14. Feb 2022
  15. sakai.washjeff.edu sakai.washjeff.edu
    1. Among the recreation treatments, fast cy-cling caused the beetles to fly off the trails 25 times,which was significantly more (p = 0.014) than slowcycling (15 times) and hiking (14 times). Effects of

      Result Statistics

    2. All recreation treatments (hiking, slow cycling, and fastcycling) caused the beetles to fly off the trail significantlymore than no recreation


    3. Fast cycling caused thebeetles to fly off the trail more often and to fly farther than slow cycling or hiking. Slow cycling and hikingdid not differ in their effect on the number of times and distance the beetles flew off the trail. Recreationists’knowledge of the beetle led to increased stated compliance with regulations, and this stated compliance islikely to have tangible conservation outcomes for the beetle.

      Summary of results

  16. Jan 2022
    1. 83.2%

      Quite impressive results imo, SOTA!

    2. high accuracy of at least 95% on their test sets.

      Ah nice!

  17. Sep 2021
    1. After ablation, we observed a 95% reduction in time spent exploring the open arm of the EPM and a 57% increase in duration of the immobility time in the FST

      These findings validate the effectiveness of TH-IR ablation by 6-OHDA, as a decrease in time spent in the open arm of the EPM is associated with increased anxiety, and an increase in immobility time in the FST is associated with a depressed state. These results are not surprising as it is expected that a halt in the synthesis of dopamine (the feel-good transmitter) would increase anxiety and depression.

    2. Long-day exposure produced the opposite effects

      For rats, nocturnal mammals, increased photoperiod exposure is a stressor. Consequently, in both the EPM and FST, rats exhibit more depressive/anxious behaviors following long photoperiod exposure. In the EPM test, these rats spend less time in the open arm, and in the FST, they give up swimming and become almost immobile much sooner than the control group. For the short-day exposure group, the rats have more open arm activity, and in the FST persevere for longer, indicating reduced anxiety relative to the control group.

    3. Assays of CRF in the CSF and corticosterone in the plasma confirmed this to be the case (Fig. 4D).

      Panel D of Figure 4 shows that CSF levels of CRF and plasma levels of corticosterone significantly decrease following short photoperiod exposure. In panel B, short photoperiod exposure results in elevated coexpression of D2R and SST2/4R. These findings support the hypothesis that increased coexpression of D2R and SST2/4R has inhibitory effects on CRF neurons of the third ventricle.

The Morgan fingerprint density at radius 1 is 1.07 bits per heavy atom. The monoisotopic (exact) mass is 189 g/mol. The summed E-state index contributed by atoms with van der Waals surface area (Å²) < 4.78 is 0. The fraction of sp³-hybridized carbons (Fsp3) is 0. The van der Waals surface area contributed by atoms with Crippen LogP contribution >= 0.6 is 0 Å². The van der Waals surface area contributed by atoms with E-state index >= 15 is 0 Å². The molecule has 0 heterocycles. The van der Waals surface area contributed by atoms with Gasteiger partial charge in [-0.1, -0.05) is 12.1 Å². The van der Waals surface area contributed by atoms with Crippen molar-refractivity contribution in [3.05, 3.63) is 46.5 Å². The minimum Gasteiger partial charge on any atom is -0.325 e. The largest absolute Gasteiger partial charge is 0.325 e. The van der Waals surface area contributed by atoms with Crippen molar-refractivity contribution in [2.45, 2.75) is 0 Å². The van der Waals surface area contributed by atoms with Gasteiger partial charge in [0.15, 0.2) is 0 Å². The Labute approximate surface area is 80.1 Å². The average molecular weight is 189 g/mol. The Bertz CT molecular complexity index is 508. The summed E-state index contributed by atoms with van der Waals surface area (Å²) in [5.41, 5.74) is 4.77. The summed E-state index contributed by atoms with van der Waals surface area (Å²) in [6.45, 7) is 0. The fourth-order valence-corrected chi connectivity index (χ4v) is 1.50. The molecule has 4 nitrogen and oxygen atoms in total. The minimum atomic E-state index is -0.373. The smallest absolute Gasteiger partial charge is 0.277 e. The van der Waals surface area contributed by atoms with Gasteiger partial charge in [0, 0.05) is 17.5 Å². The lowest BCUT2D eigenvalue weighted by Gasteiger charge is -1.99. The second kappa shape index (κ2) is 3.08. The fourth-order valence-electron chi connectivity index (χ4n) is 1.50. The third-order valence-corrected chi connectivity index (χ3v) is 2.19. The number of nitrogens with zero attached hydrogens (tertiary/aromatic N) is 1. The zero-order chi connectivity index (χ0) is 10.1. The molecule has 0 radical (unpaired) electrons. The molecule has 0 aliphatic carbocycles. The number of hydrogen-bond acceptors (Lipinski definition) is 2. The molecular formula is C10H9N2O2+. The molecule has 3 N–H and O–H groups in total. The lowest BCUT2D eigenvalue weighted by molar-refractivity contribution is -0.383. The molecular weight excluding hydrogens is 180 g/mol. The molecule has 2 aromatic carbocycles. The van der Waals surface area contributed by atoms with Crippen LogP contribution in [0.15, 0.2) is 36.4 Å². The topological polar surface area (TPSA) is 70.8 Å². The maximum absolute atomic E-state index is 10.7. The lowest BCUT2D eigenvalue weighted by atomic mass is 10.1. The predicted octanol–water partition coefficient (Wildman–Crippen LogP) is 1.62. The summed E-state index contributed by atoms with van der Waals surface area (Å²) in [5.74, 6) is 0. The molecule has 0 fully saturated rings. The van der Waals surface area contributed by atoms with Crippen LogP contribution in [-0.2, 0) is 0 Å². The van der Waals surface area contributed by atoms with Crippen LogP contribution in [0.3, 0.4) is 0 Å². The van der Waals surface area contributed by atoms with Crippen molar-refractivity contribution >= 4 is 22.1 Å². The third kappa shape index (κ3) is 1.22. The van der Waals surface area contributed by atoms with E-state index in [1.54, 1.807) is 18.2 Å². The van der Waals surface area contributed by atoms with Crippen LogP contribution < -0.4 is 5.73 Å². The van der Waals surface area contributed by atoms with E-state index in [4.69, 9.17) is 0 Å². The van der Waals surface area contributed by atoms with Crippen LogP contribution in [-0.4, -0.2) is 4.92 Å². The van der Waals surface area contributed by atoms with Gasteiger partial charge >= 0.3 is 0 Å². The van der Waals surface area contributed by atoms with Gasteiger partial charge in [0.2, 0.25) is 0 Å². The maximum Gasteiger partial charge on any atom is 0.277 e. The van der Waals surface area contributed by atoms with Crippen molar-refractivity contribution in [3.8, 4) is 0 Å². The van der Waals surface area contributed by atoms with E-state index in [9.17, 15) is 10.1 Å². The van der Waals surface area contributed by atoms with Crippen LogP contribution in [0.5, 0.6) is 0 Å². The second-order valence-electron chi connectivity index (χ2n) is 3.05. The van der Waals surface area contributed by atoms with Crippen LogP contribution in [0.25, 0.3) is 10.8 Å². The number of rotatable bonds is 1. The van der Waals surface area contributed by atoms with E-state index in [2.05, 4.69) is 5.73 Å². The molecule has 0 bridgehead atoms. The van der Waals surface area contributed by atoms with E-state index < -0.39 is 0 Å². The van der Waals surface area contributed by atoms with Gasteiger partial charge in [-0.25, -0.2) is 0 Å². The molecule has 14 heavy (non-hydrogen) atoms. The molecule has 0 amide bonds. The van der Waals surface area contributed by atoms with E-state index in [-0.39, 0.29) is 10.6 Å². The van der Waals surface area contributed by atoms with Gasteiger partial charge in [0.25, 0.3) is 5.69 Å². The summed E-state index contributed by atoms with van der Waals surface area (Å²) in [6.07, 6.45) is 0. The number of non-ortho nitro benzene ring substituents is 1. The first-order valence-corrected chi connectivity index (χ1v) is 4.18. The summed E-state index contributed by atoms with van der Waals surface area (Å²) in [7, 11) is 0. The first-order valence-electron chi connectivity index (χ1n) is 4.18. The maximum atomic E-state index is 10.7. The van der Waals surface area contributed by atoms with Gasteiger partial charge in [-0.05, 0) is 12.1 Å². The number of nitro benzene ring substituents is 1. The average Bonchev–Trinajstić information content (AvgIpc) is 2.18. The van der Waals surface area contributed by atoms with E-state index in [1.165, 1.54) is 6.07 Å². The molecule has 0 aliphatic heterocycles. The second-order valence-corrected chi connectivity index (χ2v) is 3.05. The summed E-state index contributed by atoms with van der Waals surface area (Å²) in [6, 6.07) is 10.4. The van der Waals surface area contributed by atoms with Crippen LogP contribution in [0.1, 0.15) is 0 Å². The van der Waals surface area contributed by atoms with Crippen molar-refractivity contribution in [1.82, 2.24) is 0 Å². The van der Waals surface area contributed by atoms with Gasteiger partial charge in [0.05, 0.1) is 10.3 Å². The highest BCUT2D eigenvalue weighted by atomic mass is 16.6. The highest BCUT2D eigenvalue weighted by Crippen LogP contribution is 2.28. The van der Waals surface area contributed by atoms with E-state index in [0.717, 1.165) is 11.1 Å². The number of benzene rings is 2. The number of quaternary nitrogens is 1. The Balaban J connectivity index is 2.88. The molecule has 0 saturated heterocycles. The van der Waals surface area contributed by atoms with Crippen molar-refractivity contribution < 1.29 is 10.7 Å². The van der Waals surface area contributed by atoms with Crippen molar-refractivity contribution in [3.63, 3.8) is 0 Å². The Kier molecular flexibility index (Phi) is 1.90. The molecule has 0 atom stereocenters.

4. These results demonstrate that transmitter respecification is not achieved by translation from preexisting transcripts and involves de novo induction of TH or SST mRNA

      The experimenters' measurements of mRNA expression are used to determine whether transmitter respecification is resulting from new transcription or preexisting transcription. If transmitter respecification is resulting from preexisting transcripts, TH and SST mRNA would already be present in the cytosol and only following exposure to a certain photoperiod condition, translational machinery would translate that existing mRNA. Thus, if the source is preexisting mRNA, then we should not observe TH and SST mRNA counts follow numbers of TH and SST neurons, and instead mRNA levels should be unchanged. The fact that the experimenters are observing that mRNA levels follow TH and SST neuron count demonstrates that the photoperiod exposure condition is inducing de novo transcription, rather than direct translation of preexisting transcripts.

    5. Newly expressing TH-IR neurons induced through short-day photoperiod exposure coexpressed additional dopaminergic markers (3), VMAT2 (fig. S6), and the dopamine transporter, DAT (fig. S7).

      Because one role of VMAT2 is to package dopamine from the cytosol into synaptic vesicles for their release from the neuron, VMAT2 serves as a marker for the presence of dopamine. In addition to VMAT2 expression, the expression of the dopamine transporter, DAT, was also observed. Altogether, these findings serve as evidence that the newly expressed TH-IR neurons, induced by short-day photoperiod exposure, are indeed synthesizing dopamine.

    6. The number of intracellular SST-IR storage vesicles depended on photoperiod light-cycle duration

      Panel D is consistent with the findings in Panel B and Panel C, which also demonstrate an increase in SST expression following increase day exposure.

    7. The 43% increase and 96% decrease in TH-IR/SST-IR coexpression after short- and long-day exposure, in contrast to the balanced photoperiod, suggest that TH-IR and SST-IR neurons are recruited from a reserve pool of cells (23) that are switching transmitters